So if Gawker can't come up with enough money to ring this owner's bell, perhaps we can find a partner. This isn't just the mayor of Toronto smoking crack cocaine, after all: This is Toronto Confidential. There are a host of important local officials wrapped up in this drug ring. 60 Minutes? No. Dateline NBC? No. Inside Edition? No. National Enquirer? No. CNN? Maybe!
Well, no. But when I emailed an acquaintance at CNN this afternoon, laying out much the same information I've offered above and asking for discretion and confidentiality lest we screw up a pretty fucking great story about the mayor of the fifth-largest city in North America smoking crack cocaine on camera, he forwarded the email to his producer. The producer, in turn, asked CNN's Canada reporter about it. The Canada reporter—and this was a pretty fucking big mistake—called a source who used to work in Ford's office. Within 40 minutes, word had gotten back to me that "CNN called Ford's office asking about a crack tape."
And so here we are. The owner still hasn't found a buyer with pockets deep enough to meet his demands. But word is out around Toronto now that the tape exist, and Ford's circle knows about it courtesy a CNN reporter. So, with permission, I am laying out everything I know about the Rob Ford Crack Tape in the hopes that a) everyone knows that Rob Ford, the mayor of Toronto, smokes crack, and b) this knowledge might hasten the arrival of the Rob Ford Crack Tape on the internet or broadcast television, because really, it is something to behold.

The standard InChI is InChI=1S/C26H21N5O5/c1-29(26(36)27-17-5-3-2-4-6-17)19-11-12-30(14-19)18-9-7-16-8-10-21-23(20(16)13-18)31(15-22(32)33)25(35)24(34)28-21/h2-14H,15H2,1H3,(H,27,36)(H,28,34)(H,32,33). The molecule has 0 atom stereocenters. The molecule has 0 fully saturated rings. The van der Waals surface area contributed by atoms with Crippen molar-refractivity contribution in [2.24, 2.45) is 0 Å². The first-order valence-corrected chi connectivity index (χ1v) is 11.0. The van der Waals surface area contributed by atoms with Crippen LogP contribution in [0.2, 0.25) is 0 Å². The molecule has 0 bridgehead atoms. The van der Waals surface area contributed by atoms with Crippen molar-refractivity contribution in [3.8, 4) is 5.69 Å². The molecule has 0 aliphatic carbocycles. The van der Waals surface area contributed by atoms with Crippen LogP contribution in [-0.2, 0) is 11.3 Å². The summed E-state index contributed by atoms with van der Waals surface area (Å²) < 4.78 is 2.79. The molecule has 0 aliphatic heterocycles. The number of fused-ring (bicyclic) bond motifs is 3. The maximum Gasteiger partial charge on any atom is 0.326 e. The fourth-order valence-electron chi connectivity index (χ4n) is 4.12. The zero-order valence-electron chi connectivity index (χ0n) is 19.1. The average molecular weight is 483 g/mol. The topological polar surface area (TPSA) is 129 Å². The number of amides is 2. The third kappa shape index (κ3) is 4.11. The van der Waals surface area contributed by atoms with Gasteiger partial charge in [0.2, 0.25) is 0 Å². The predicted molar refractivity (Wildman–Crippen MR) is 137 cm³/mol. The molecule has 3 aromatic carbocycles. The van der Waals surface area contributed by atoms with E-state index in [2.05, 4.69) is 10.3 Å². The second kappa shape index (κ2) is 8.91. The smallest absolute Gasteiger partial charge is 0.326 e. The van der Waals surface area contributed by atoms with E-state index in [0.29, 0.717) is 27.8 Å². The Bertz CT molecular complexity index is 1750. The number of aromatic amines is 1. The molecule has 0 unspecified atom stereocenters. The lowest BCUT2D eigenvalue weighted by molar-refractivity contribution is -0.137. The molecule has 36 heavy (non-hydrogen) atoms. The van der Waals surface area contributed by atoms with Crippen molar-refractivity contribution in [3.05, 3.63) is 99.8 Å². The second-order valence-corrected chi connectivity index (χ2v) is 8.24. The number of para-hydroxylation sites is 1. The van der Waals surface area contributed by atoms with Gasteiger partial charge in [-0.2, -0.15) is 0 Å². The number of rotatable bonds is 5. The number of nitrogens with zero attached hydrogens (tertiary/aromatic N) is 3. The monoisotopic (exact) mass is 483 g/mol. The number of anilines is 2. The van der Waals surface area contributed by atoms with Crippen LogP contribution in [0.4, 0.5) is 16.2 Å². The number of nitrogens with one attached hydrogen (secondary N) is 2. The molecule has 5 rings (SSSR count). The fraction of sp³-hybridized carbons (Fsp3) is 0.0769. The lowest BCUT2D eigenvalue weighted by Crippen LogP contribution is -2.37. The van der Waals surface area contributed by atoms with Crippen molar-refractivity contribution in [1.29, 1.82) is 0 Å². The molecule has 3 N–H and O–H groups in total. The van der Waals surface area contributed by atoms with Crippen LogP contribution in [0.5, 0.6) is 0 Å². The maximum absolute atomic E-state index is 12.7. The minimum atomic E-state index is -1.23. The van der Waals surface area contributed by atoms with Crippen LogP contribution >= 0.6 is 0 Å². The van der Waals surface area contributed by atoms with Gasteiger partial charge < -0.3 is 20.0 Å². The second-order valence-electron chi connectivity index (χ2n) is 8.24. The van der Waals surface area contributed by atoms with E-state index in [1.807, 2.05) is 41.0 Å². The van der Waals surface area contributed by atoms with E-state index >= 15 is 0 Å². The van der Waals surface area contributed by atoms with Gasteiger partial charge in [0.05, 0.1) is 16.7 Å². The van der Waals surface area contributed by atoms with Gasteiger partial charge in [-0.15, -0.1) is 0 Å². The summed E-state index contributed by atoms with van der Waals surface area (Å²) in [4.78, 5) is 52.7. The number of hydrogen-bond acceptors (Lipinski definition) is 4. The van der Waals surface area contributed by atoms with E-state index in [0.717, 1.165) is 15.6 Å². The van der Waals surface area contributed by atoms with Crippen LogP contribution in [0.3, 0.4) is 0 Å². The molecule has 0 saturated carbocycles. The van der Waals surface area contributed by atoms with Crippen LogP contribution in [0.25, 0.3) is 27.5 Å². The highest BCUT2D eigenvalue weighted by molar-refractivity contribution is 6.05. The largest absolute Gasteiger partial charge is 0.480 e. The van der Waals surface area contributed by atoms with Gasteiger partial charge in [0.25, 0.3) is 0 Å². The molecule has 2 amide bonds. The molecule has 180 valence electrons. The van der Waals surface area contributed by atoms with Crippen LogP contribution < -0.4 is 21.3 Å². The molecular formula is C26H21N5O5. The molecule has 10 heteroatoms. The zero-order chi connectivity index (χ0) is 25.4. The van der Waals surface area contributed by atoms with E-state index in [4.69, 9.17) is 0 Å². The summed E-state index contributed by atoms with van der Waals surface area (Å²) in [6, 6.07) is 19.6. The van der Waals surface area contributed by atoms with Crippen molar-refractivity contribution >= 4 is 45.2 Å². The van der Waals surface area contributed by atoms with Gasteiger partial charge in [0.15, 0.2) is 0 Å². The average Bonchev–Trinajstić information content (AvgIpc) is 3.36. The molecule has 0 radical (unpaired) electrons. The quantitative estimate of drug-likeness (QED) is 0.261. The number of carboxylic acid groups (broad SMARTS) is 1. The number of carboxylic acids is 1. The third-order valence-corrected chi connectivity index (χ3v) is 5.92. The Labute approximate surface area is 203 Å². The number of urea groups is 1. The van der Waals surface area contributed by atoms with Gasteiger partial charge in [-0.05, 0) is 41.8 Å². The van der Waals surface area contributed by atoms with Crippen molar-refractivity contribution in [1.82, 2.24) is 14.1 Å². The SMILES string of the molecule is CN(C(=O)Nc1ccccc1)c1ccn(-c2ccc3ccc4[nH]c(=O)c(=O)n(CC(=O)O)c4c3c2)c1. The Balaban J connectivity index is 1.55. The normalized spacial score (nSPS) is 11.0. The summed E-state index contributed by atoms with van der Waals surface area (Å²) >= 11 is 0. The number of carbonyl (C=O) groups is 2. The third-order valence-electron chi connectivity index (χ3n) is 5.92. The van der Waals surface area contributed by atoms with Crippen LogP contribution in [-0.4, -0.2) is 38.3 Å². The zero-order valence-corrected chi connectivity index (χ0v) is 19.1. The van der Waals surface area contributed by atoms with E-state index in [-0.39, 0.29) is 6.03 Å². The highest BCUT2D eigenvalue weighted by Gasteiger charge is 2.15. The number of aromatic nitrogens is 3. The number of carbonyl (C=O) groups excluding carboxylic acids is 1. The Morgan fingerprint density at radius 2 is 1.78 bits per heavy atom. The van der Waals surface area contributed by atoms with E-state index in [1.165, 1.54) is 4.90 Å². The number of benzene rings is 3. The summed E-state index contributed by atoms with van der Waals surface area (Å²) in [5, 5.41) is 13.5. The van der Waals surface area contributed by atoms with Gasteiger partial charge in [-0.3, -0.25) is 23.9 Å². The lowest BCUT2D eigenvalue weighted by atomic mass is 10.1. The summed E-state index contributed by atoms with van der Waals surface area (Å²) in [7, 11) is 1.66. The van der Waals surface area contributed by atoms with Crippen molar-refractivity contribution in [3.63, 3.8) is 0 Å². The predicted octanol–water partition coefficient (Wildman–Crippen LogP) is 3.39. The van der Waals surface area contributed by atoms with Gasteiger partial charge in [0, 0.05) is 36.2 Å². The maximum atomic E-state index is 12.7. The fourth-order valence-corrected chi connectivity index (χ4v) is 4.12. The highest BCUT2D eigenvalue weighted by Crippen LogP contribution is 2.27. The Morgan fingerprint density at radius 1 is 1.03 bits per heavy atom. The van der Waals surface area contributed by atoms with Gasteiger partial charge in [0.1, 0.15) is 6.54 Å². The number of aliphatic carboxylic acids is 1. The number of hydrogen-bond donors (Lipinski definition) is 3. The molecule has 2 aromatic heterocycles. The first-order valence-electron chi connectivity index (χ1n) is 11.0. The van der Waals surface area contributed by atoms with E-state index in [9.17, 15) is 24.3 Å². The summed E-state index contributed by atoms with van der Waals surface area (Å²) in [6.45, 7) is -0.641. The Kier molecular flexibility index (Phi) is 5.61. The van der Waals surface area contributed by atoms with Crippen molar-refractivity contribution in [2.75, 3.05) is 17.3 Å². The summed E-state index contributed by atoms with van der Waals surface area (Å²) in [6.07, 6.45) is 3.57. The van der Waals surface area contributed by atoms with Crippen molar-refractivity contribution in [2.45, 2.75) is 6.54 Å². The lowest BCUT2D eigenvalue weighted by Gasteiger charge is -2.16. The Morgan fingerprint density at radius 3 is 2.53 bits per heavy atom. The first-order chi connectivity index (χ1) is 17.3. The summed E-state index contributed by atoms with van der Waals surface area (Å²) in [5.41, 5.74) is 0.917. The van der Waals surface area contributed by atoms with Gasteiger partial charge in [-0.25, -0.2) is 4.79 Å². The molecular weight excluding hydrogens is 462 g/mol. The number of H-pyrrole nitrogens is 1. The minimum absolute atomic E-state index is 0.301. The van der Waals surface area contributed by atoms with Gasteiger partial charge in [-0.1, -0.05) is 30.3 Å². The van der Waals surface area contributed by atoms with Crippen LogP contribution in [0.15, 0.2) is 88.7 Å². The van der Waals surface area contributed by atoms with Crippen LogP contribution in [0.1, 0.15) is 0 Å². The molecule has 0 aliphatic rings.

If you want to buy it, let me know. I can put you in touch with a guy.
Ford's office did not immediately respond to an email.
Update: We've received an email from Dennis Morris, a gentleman with a hotmail.com email address purporting to be Ford's attorney. Here is the message. We haven't corrected its formatting.
Greetings;I am a lawyer,and have been contacted by Mayor Ford's office in reference to your indicating you will post a photo of Mayor Ford smoking crack cocaine. Mayor Ford denies such took place,and if such posting occurs,it is false and defamatory,and you will be held legally accountable.In reference to the photo,you wish to publish, Mayor Ford has his photo taken daily,sometimes with others.
If the person you mention is now deceased,it is sad,regardless of his alleged background.
Please govern yourself accordingly.
To contact the author of this post, email email@example.com.
[Images via National Post and CBC]